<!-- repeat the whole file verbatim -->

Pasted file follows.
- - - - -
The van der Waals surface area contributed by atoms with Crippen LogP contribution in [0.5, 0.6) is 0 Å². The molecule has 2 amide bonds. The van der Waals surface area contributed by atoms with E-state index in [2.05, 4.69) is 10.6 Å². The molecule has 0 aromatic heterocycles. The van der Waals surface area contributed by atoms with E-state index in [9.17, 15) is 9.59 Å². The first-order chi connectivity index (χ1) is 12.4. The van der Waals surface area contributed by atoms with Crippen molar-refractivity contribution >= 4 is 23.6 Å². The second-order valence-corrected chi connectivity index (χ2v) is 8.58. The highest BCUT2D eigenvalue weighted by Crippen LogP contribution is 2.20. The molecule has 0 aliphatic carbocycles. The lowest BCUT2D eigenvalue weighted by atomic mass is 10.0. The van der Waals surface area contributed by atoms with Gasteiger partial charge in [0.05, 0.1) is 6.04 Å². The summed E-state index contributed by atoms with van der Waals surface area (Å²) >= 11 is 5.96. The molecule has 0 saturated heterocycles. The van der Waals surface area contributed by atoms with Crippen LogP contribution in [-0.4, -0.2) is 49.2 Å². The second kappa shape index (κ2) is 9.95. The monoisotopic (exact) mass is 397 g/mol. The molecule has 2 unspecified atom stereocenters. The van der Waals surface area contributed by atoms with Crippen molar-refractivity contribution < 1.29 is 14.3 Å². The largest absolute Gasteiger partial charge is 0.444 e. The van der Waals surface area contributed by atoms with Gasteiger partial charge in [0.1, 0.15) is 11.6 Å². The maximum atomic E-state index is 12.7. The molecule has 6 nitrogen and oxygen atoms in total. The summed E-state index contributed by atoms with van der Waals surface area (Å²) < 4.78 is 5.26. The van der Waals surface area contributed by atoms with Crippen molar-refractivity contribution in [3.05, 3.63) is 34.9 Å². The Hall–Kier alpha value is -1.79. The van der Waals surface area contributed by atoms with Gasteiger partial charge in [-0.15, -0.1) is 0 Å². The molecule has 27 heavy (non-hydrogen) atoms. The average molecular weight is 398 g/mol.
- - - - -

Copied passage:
The van der Waals surface area contributed by atoms with Crippen LogP contribution in [0.5, 0.6) is 0 Å². The molecule has 2 amide bonds. The van der Waals surface area contributed by atoms with E-state index in [2.05, 4.69) is 10.6 Å². The molecule has 0 aromatic heterocycles. The van der Waals surface area contributed by atoms with E-state index in [9.17, 15) is 9.59 Å². The first-order chi connectivity index (χ1) is 12.4. The van der Waals surface area contributed by atoms with Crippen molar-refractivity contribution >= 4 is 23.6 Å². The second-order valence-corrected chi connectivity index (χ2v) is 8.58. The highest BCUT2D eigenvalue weighted by Crippen LogP contribution is 2.20. The molecule has 0 aliphatic carbocycles. The lowest BCUT2D eigenvalue weighted by atomic mass is 10.0. The van der Waals surface area contributed by atoms with Gasteiger partial charge in [0.05, 0.1) is 6.04 Å². The summed E-state index contributed by atoms with van der Waals surface area (Å²) >= 11 is 5.96. The molecule has 0 saturated heterocycles. The van der Waals surface area contributed by atoms with Crippen LogP contribution in [-0.4, -0.2) is 49.2 Å². The second kappa shape index (κ2) is 9.95. The monoisotopic (exact) mass is 397 g/mol. The molecule has 2 unspecified atom stereocenters. The van der Waals surface area contributed by atoms with Crippen molar-refractivity contribution < 1.29 is 14.3 Å². The largest absolute Gasteiger partial charge is 0.444 e. The van der Waals surface area contributed by atoms with Gasteiger partial charge in [0.1, 0.15) is 11.6 Å². The maximum atomic E-state index is 12.7. The molecule has 6 nitrogen and oxygen atoms in total. The summed E-state index contributed by atoms with van der Waals surface area (Å²) < 4.78 is 5.26. The van der Waals surface area contributed by atoms with Crippen molar-refractivity contribution in [3.05, 3.63) is 34.9 Å². The Hall–Kier alpha value is -1.79. The van der Waals surface area contributed by atoms with Gasteiger partial charge in [-0.15, -0.1) is 0 Å². The molecule has 27 heavy (non-hydrogen) atoms. The average molecular weight is 398 g/mol.